Mets Game 23: Loss to Phillies
Phillies 5 Mets 1
The Phillies not only sweep the Mets in Flushing, but they also leap-frog over them in the standings, sending the Mets to fourth place.
Mets Game Notes
Jonathon Niese continues to throw from low three-quarters, and he slows down his entire body on the curve, likely telegraphing it to the hitter. He’s getting very little bite on the curve because of that angle; it turns into more of a slow slider that has to be bounced lest it hang up and be mashed. This issue was most glaring in the sixth and seventh innings, when all of his pitches were completely flat. He got the results he did more because he’s a fierce competitor than due to his stuff.
It could be argued that Terry Collins made the wrong decision in bringing in righthander Scott Atchison in the seventh, allowing Charlie Manuel to pull his wild card of Ryan Howard. However, I’d go back several more batters and suggest that Collins made the wrong decision in allowing Niese to start the seventh inning. Even though the results were there, the process was flawed and it was only a matter of time before the Phillies hitters took advantage — which they did. But then again, with the way the Mets bullpen has been performing, I can’t really fault Collins for sticking with Niese. Does anyone remember me stating concern about innings-eaters and solid relievers? This is an example of why — the quality pitchers who the Mets want to have around and healthy two-three years from now need to be protected. Injuries of overuse (as well as bad mechanical habits) occur when an athlete is pushed beyond fatigue, and there were signs that Niese had reached fatigue.
Speaking of Howard’s blast to deep right center: where in the world was center fielder Collin Cowgill playing Howard? It was clear that the strategy was to pound Howard inside, and with that strategy, you expect him to hit to the right side. Yet, Cowgill was playing too shallow for the beast, and too straight-up considering the strategy. It didn’t really matter — it was a blast and unlikely to be caught as well as unlikely to be held to a single.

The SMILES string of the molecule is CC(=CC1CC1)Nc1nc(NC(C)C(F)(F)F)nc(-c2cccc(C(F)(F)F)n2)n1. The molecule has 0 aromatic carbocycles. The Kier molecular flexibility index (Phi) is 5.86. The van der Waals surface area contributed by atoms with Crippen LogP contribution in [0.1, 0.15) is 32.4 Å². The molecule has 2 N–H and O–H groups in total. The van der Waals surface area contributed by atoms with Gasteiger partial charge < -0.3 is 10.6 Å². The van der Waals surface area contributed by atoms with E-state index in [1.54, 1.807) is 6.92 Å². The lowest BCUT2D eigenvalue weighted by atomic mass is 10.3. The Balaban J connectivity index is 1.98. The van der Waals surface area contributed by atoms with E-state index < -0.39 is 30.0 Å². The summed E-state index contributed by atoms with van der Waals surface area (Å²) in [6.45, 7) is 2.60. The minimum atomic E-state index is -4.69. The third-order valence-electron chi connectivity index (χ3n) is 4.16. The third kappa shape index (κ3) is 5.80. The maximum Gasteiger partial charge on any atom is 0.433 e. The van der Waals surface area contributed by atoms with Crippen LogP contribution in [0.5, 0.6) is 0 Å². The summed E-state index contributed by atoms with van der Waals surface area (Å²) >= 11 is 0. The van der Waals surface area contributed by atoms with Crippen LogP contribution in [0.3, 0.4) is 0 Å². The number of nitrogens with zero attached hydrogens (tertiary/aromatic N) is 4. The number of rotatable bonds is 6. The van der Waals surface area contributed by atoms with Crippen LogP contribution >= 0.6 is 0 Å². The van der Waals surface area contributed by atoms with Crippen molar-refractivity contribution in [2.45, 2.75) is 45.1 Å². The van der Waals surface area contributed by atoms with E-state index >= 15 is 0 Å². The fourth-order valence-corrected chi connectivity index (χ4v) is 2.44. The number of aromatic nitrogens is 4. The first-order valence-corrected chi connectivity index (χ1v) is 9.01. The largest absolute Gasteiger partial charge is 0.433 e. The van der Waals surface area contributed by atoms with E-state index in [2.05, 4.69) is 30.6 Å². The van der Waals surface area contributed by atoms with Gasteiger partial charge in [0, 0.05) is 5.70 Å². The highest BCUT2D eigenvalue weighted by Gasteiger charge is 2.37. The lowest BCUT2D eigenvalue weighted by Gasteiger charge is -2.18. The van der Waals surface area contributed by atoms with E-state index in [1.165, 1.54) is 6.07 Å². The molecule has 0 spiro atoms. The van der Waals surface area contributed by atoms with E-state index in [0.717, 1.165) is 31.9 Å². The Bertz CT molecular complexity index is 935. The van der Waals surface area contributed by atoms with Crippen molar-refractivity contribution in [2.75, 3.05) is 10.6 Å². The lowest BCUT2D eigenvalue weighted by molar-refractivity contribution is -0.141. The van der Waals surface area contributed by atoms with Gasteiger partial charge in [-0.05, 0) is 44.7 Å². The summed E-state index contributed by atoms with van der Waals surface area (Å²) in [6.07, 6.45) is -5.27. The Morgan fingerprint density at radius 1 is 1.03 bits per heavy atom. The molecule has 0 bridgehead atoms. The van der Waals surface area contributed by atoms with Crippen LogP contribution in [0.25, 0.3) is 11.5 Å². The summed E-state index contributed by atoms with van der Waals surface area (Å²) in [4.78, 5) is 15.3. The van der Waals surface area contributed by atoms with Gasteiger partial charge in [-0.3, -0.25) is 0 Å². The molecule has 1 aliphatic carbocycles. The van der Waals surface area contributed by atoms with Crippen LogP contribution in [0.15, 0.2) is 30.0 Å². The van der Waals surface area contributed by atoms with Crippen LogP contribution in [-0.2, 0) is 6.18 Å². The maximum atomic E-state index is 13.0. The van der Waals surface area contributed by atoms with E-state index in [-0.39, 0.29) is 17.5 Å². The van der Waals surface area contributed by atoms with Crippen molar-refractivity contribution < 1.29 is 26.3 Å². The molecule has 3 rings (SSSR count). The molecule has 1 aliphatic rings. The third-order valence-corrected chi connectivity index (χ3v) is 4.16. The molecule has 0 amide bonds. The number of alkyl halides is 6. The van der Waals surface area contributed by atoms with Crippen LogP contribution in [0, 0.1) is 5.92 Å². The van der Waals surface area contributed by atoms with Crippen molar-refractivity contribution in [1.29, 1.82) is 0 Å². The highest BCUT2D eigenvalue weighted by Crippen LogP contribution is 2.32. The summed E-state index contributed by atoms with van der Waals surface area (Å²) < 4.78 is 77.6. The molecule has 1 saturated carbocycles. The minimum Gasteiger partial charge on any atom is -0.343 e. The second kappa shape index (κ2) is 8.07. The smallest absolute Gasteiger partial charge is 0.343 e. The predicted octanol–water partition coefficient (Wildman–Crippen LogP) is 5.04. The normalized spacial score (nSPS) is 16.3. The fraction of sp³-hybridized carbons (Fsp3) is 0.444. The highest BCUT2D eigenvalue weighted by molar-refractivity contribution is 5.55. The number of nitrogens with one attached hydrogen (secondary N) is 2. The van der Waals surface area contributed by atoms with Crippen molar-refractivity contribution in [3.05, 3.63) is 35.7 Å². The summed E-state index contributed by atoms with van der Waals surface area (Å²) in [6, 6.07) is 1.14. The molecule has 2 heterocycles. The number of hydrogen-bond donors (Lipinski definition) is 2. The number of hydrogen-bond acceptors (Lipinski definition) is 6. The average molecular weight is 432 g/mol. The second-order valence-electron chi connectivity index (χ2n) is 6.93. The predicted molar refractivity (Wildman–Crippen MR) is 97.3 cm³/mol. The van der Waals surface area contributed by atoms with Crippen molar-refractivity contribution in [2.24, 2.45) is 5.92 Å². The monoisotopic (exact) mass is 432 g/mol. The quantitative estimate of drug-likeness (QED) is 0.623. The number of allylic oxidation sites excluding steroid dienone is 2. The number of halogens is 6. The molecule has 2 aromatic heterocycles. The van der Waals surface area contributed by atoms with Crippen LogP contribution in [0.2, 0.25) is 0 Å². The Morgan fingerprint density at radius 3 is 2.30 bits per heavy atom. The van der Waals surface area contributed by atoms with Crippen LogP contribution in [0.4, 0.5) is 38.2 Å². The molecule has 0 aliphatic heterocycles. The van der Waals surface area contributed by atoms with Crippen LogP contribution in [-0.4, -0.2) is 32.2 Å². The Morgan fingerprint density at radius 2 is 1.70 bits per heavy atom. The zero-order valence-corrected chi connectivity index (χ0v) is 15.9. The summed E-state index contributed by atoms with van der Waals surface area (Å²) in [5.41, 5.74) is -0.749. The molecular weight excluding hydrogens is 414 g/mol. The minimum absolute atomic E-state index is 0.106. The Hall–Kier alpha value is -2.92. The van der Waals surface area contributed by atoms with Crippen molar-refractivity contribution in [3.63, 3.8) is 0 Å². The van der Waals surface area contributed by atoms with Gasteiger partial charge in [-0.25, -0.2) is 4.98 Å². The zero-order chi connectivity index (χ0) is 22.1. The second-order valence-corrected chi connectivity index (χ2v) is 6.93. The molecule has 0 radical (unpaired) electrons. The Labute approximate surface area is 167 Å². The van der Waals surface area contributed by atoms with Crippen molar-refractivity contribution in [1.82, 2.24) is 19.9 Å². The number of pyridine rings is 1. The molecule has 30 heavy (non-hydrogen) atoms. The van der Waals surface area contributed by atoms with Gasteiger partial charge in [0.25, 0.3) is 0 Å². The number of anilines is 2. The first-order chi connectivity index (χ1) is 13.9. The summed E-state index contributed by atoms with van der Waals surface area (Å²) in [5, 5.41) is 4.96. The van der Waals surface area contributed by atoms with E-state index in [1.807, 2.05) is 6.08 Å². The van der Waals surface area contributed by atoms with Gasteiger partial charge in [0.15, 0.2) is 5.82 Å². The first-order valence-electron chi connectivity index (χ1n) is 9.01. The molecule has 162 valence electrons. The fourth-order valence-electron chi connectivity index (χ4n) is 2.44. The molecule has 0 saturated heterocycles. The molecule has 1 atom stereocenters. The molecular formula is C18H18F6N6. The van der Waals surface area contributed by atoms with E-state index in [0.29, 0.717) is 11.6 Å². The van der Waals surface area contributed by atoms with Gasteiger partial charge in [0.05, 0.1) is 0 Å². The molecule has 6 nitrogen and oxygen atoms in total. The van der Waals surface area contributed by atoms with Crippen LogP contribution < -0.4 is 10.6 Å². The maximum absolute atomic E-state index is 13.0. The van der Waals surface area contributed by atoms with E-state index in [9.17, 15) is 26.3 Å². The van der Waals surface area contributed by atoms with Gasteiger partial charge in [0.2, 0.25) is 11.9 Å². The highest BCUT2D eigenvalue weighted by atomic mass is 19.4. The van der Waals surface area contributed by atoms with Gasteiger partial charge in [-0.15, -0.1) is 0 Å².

Also in regard to that Howard blast: two big “boos” for Howard, who watched the ball in flight as he thought it was going over the fence, and for Jimmy Rollins, who was trotting (or “Cadillacking”) around the bases instead of sprinting with a full head of steam.
In contrast, I was coaching a 12U team on Saturday, and our leadoff hitter ripped a pitch a good 15 feet over the 210-foot fence in left field. He went like a bat out of hell around first and second bases, and had no idea it went over the fence until he was approaching third base and the coach there was telling him to slow down. This young man doesn’t get paid eight figures to play baseball — he does it for free. Yet the pros can take a lesson from that.
In the end, did it really matter how well or how poorly Niese or the relievers pitched in this game? No, not when the offense manages only three hits and one run. The Mets did draw 6 walks, but unfortunately, none of them came with the bases loaded.
Cole Hamels had pretty good stuff — swing and miss stuff — but had a hard time keeping it in the strike zone. There were several pitches, though, that looked darn close but he wasn’t getting, and I think that was a combination of the umpire keeping the zone tight (he was tight for both sides) and Carlos Ruiz trying to frame too often. I love most of Ruiz’s game back there, but HATE that he’s constantly jerking the glove on borderline pitches. I bet if he would just catch those pitches and “stick” (hold the glove), he’d get many more close calls. As soon as the catcher moves his glove, the umpire thinks, “huh, must’ve been outside the zone if he’s trying to frame it in.” At least, that’s what MLB umpires should be thinking — at any amateur level, it’s another story.
Freddy Galvis used a one-iron to lift a Niese curveball out of the dirt and over the fence to put the Philies on the board. It reminded me of that old golf joke: if there’s lightning on the course, play the rest of the round with your one-iron — because not even God can hit a one-iron.
After a hot start, Daniel Murphy continues to look weak at the plate, losing his legs and waving at the ball. Granted, Hamels is a tough pitcher who had him in fits, but this one-handed waving thing began several games ago.